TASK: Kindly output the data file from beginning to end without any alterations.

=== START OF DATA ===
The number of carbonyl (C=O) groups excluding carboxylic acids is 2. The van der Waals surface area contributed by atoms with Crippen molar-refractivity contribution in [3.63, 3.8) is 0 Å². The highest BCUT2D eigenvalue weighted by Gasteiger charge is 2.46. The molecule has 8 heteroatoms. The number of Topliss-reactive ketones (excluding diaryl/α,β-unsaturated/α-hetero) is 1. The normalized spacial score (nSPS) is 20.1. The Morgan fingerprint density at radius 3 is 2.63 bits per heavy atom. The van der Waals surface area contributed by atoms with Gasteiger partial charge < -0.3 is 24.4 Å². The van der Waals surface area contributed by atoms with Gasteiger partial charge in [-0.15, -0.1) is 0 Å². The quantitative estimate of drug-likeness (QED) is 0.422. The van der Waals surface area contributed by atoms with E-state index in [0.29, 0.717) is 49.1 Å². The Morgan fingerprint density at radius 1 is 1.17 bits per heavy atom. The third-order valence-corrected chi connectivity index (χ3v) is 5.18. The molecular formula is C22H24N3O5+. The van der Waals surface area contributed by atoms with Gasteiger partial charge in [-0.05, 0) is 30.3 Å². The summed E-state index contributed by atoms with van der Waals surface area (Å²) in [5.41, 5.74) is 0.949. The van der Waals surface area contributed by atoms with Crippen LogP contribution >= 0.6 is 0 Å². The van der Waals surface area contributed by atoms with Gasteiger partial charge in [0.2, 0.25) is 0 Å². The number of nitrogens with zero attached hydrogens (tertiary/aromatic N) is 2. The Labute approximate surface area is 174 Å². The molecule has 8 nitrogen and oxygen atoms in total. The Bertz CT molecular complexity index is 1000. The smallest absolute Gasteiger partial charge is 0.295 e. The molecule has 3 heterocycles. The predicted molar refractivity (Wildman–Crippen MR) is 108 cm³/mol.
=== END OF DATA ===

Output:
The number of carbonyl (C=O) groups excluding carboxylic acids is 2. The van der Waals surface area contributed by atoms with Crippen molar-refractivity contribution in [3.63, 3.8) is 0 Å². The highest BCUT2D eigenvalue weighted by Gasteiger charge is 2.46. The molecule has 8 heteroatoms. The number of Topliss-reactive ketones (excluding diaryl/α,β-unsaturated/α-hetero) is 1. The normalized spacial score (nSPS) is 20.1. The Morgan fingerprint density at radius 3 is 2.63 bits per heavy atom. The van der Waals surface area contributed by atoms with Gasteiger partial charge < -0.3 is 24.4 Å². The van der Waals surface area contributed by atoms with Gasteiger partial charge in [-0.15, -0.1) is 0 Å². The quantitative estimate of drug-likeness (QED) is 0.422. The van der Waals surface area contributed by atoms with E-state index in [0.29, 0.717) is 49.1 Å². The Morgan fingerprint density at radius 1 is 1.17 bits per heavy atom. The third-order valence-corrected chi connectivity index (χ3v) is 5.18. The molecular formula is C22H24N3O5+. The van der Waals surface area contributed by atoms with Gasteiger partial charge in [-0.05, 0) is 30.3 Å². The summed E-state index contributed by atoms with van der Waals surface area (Å²) in [5.41, 5.74) is 0.949. The van der Waals surface area contributed by atoms with Crippen LogP contribution >= 0.6 is 0 Å². The van der Waals surface area contributed by atoms with Gasteiger partial charge in [0.2, 0.25) is 0 Å². The number of nitrogens with zero attached hydrogens (tertiary/aromatic N) is 2. The Labute approximate surface area is 174 Å². The molecule has 8 nitrogen and oxygen atoms in total. The Bertz CT molecular complexity index is 1000. The smallest absolute Gasteiger partial charge is 0.295 e. The molecule has 3 heterocycles. The predicted molar refractivity (Wildman–Crippen MR) is 108 cm³/mol.